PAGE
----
Marissa Lingen: One of the things I end up doing in my personal life is helping talk friends through scripts. How would I say that to this person, how would I bring up this topic. I feel like one of the things fiction does is show us what’s possible, even speculative fiction with elements of the impossible in it—particularly in human reactions. If you hear enough stories where aggression is caring, where ignoring boundaries is romantic, that’s what you learn to expect. That’s what you learn to perform.
The guys who did the Positive Visions of Masculinity panel at ConFusion 2017 did a great job, but… they didn’t talk a lot about positive visions. Of masculinity. They talked a lot about what they didn’t want to see. I get that; women have had decades of talking about what frustrates us in femininity representation, and we’re only getting to some levels of analysis now that I think are really important. Masculinity rep has been really assumed. And yet. And yet I have had some pretty positive experiences of nurturing masculinity, so… I start to feel like I know what some of it looks like. And I want to show others.
Obviously respect for boundaries is for people of all genders. But I think it’s sometimes particularly important to show it in a male character these days. To say, okay, this doesn’t require a perfect person, what does this look like.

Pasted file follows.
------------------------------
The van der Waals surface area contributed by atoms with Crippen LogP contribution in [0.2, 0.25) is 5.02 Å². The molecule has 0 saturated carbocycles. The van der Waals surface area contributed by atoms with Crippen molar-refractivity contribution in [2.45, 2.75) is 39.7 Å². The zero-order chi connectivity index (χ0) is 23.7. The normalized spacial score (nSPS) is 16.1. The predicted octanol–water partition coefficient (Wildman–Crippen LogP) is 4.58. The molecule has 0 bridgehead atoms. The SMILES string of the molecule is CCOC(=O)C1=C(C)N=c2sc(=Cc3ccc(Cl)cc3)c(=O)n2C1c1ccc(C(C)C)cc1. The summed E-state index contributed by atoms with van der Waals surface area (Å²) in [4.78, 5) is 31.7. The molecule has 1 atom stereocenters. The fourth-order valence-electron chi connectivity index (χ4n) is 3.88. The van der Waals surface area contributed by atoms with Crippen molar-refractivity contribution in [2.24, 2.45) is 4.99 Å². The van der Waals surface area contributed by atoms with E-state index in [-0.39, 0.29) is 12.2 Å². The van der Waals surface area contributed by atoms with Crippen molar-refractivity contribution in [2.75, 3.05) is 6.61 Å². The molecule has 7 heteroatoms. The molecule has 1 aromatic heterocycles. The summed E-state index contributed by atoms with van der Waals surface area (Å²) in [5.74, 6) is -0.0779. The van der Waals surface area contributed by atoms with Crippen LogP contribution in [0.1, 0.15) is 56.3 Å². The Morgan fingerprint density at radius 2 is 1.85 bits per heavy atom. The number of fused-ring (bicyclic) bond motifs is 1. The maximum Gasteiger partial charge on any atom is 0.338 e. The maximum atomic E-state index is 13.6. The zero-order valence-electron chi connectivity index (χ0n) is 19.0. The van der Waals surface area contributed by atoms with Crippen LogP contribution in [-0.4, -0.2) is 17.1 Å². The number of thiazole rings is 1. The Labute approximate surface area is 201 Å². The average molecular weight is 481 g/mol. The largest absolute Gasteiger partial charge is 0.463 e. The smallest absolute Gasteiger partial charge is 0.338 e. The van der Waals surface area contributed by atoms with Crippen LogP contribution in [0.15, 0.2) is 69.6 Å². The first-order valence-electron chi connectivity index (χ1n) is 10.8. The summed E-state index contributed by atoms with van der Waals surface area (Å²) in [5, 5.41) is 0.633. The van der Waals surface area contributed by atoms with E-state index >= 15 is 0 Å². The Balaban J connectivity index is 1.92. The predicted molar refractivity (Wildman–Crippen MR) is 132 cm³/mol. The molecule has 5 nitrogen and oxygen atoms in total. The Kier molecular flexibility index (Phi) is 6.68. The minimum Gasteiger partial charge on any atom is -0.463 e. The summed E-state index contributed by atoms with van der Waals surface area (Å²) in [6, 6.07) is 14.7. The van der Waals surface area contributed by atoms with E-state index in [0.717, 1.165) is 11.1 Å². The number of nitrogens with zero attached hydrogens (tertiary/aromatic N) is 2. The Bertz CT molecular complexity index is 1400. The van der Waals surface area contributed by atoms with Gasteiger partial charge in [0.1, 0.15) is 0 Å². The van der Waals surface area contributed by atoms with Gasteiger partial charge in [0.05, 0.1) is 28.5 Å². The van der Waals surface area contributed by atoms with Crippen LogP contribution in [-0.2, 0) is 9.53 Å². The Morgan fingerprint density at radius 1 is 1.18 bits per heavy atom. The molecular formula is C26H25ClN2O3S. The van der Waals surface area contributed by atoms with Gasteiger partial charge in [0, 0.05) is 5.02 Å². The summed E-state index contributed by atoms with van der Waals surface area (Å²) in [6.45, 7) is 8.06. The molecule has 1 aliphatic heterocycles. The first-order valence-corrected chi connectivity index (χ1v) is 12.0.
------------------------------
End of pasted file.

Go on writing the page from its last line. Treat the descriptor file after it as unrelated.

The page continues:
Uncanny Magazine: What is your least favorite bird, and why?
Marissa Lingen: Canada goose. Damn, that’s a mean bird. And big. A Canada goose can kill a little kid. You don’t want to mess with a Canada goose. My neighborhood is home to dozens of them in some parts of the year. I love it here, but: oh lucky me.
Uncanny Magazine: You are a prolific short fiction writer, with over a hundred published stories. Are there themes or ideas that you return to repeatedly in your work? Are there things you haven’t explored yet, but hope to in the future?
Marissa Lingen: Oh yes. I hope so, on both counts. There are long-term things like family and memory. There are more recent explorations on collaborative romance/collaborative partnership. And then there are the SF/F tropes I come back to, again both long and short term. I will never not find the Kalevala inspiring. These days I’m thinking a lot about soil and soil health. So… it’s a very large range of topics.
Up until recently I hadn’t written that many romantic partnerships at any stage of relationship. It’s kind of a weird thing not to get to, but being conscious of it means that even the stories where I’m still not doing that, I’m doing a better job of not-doing it thoughtfully and deliberately.
Uncanny Magazine: What’s next for you?
Marissa Lingen: Right now I’m revising a novel about were-sharks and kelp dryads. I hope that by the time this story comes out, I will have gotten that to my agent so that I can write a bunch more new things. I have a lot of science fiction in my head right now. A few bits of fantasy. And there’s a middle-grade novel full of snow serpents that’s pushing and shoving and not wanting to wait its turn.